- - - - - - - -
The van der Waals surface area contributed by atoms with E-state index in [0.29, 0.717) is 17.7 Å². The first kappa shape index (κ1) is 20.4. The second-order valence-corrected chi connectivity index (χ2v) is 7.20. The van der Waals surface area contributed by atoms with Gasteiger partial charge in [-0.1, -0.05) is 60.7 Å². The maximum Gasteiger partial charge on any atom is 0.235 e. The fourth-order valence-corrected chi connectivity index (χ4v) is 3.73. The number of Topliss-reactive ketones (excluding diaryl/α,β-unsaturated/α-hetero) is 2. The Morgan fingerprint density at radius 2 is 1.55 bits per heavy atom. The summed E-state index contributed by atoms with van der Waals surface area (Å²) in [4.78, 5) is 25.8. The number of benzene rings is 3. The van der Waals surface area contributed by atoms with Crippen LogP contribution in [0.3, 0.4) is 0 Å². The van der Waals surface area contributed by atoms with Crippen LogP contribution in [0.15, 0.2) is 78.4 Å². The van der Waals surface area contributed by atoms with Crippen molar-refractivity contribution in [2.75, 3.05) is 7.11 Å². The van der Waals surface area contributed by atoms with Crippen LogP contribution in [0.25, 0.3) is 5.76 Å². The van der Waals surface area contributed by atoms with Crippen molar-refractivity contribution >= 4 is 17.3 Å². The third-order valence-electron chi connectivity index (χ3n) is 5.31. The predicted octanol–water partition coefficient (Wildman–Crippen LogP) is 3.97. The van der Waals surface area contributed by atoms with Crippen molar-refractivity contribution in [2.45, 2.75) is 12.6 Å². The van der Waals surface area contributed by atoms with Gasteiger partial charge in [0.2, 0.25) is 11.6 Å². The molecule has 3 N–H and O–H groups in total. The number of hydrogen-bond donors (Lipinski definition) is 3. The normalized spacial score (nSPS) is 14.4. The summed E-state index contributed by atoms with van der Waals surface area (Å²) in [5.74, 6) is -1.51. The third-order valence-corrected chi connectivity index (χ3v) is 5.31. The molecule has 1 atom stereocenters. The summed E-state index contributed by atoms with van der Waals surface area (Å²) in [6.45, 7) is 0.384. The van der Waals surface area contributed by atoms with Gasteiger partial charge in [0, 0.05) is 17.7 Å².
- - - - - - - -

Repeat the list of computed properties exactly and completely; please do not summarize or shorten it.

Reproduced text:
The van der Waals surface area contributed by atoms with E-state index in [0.29, 0.717) is 17.7 Å². The first kappa shape index (κ1) is 20.4. The second-order valence-corrected chi connectivity index (χ2v) is 7.20. The van der Waals surface area contributed by atoms with Gasteiger partial charge in [-0.1, -0.05) is 60.7 Å². The maximum Gasteiger partial charge on any atom is 0.235 e. The fourth-order valence-corrected chi connectivity index (χ4v) is 3.73. The number of Topliss-reactive ketones (excluding diaryl/α,β-unsaturated/α-hetero) is 2. The Morgan fingerprint density at radius 2 is 1.55 bits per heavy atom. The summed E-state index contributed by atoms with van der Waals surface area (Å²) in [4.78, 5) is 25.8. The number of benzene rings is 3. The van der Waals surface area contributed by atoms with Crippen LogP contribution in [0.3, 0.4) is 0 Å². The van der Waals surface area contributed by atoms with Crippen LogP contribution in [0.15, 0.2) is 78.4 Å². The van der Waals surface area contributed by atoms with Crippen molar-refractivity contribution in [2.75, 3.05) is 7.11 Å². The van der Waals surface area contributed by atoms with Crippen LogP contribution in [0.25, 0.3) is 5.76 Å². The van der Waals surface area contributed by atoms with Crippen molar-refractivity contribution >= 4 is 17.3 Å². The third-order valence-electron chi connectivity index (χ3n) is 5.31. The predicted octanol–water partition coefficient (Wildman–Crippen LogP) is 3.97. The van der Waals surface area contributed by atoms with Crippen molar-refractivity contribution in [2.45, 2.75) is 12.6 Å². The van der Waals surface area contributed by atoms with Gasteiger partial charge in [0.2, 0.25) is 11.6 Å². The molecule has 3 N–H and O–H groups in total. The number of hydrogen-bond donors (Lipinski definition) is 3. The normalized spacial score (nSPS) is 14.4. The summed E-state index contributed by atoms with van der Waals surface area (Å²) in [5.74, 6) is -1.51. The third-order valence-corrected chi connectivity index (χ3v) is 5.31. The molecule has 1 atom stereocenters. The summed E-state index contributed by atoms with van der Waals surface area (Å²) in [6.45, 7) is 0.384. The van der Waals surface area contributed by atoms with Gasteiger partial charge in [0, 0.05) is 17.7 Å².